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“give more than the postcard view,” she says. “You can be a poet and still get down. God knows we need more poets who are willing to be open to that.” For Beasley, that means using absurdity—speaking as an eggplant, a piano, the testicle of a plant—or high and low diction, and a witty ferocity that often spins from a footnote of science or history. “I think it’s so important for the poet to look beyond her own navel, to use information from the outside world,” she says. Beasley’s Washington D.C.-based parents, an Army general who traveled frequently and a collage artist-painter, now speak to her “artist to artist, road warrior to road warrior,” bolstering her resolve to keep moving despite what she calls a tremendous need to be grounded. “My nesting instinct keeps me from being a true vagabond,” she says. Rituals hold the chaos of constant travel in check: She rises at daylight, exercises to Lauryn Hill and Kanye West, putters online after breakfast, and then gets down to business. She writes late into the night in hotel rooms and artist retreats, returning to her minimalist studio in D.C. to regroup and repeat. “It’s not about being comfortable in the world; it’s about being mildly uneasy, but proceeding nonetheless,” Beasley blogs upon returning to the Virginia Center for Creative Arts in Amherst for a month-long residency early this year. “Always, you arrive. You orient. You risk embarrassment. You plunge.” Self-awareness came while she studied English and edited an underground literary journal at the University of Virginia. Writing became a way of standing apart, observing the scene and learning a craft that she has willed into a career. Poets have served different purposes across time, Beasley observes, and while some want to push the boundaries of the genre, others find power in traditional forms. She favors the sestina, a complex 39-line structure first used by a 12th-century troubadour, because its repetition reminds her of waves on the ocean, a favorite reference. Her subjects range from the platypus and the cherry tomato to a God who wears jeans and is short. If readers don’t appreciate poetry as an art form, Beasley hopes to change their opinion. “I like converting people. … And I’ve never regretted telling a story.” She enjoys the visceral process of thumb-tacking finished pages to the wall, arranged like a band’s set list to make them play whole. Once she’s organized a book, she insists on a final rehearsal: “I read all 60,000 words aloud and then hit send,” releasing the manuscript to her publisher. With that, another road trip unspools over a bluesy Sam Cooke playlist, and the nomad shows her face to the world. SandraBeasley.com i l l u s t r at i o n b y r o b e r t m e g a n c k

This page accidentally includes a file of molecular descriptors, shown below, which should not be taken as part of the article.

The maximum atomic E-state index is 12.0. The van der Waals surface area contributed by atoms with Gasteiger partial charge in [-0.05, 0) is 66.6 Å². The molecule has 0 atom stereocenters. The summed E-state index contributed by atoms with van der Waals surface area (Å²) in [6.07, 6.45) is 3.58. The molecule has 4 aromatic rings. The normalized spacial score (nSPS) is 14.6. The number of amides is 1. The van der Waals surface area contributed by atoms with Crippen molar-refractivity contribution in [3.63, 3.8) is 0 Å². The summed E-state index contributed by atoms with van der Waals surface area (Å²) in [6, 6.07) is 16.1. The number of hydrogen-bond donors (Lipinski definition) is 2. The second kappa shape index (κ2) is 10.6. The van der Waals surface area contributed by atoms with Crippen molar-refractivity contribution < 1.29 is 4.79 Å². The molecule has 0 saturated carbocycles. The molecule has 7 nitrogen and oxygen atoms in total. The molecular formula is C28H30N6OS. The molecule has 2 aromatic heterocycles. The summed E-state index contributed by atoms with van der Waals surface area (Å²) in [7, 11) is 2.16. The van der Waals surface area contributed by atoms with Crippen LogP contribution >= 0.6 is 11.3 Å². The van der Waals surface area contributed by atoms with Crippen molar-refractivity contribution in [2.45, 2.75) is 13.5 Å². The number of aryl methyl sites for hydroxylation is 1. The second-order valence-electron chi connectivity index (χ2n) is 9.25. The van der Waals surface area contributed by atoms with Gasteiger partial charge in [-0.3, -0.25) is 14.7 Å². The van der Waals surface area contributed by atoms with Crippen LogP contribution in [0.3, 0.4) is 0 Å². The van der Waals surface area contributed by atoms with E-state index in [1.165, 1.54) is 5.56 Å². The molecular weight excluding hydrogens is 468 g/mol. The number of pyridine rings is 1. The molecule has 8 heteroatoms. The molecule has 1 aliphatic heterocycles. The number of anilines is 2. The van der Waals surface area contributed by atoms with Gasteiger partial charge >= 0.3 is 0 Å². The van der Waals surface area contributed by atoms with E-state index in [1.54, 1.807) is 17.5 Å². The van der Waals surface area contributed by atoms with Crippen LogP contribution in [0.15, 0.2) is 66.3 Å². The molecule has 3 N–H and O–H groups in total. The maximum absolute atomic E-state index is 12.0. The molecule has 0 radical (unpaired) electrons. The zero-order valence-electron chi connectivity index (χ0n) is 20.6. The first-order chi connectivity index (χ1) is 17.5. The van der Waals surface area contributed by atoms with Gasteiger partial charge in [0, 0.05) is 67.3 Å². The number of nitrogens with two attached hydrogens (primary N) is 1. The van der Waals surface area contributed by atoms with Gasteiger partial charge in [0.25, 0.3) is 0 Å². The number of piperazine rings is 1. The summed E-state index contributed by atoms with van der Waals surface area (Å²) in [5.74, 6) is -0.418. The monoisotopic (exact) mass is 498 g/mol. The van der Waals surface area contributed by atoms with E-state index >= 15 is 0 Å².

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n At i v e s

Invisible by the Thousands Ancient And short-lived, fleeting And enduring, the fAiry shrimp is A miniAture mirAcle. Virginia’s fairy shrimp are creatures of profound contradictions, at once rare and abundant, ephemeral and enduring, widely distributed but difficult to find, fragile and yet astonishingly hardy. You’ve probably never heard of them. You’ve almost certainly never seen them. And yet in late winter through spring, thousands upon thousands of them live out their brief lives in the evanescent ecosystems that are Virginia’s vernal pools. Faithful readers of this column will recall being introduced to vernal pools this time last year, when the subject was that vocal harbinger of the season, the spring peeper. As described on the website of the Virginia Vernal Pools Program (VirginiaVernalPools.org), vernal pools are temporary, freshwater wetlands— typically they fill up with winter and spring rains only to dry out over the course of the summer and fall. As shallow as a few inches and as deep as 15 feet, these fleeting pools support a surprising variety of life for the very

reason that they do dry out—making them inhospitable to fish and, therefore, friendly to the kinds of creatures that a fish might happily eat. Like fairy shrimp. Fairy shrimp and their relatives can be found the world over in a surprising variety of habitats, but the three species known to live in Virginia all make their homes in vernal pools, according to naturalist Mike Hayslett, who is director of the Virginia Vernal Pools Program. In synch with the waxing and waning of the pool, an individual fairy shrimp leads a brief life; it will hatch, grow to maturity, breed and die all in a single season. At the right moment in that season, however, one vernal pool can host thousands of the shrimp. Not that you might notice, even if you happened across a vernal pool, which itself is all-too-rare a thing to find (and, under assault from development and pollution, in danger of growing rarer still). A mature fairy shrimp is insubstantial: Translucent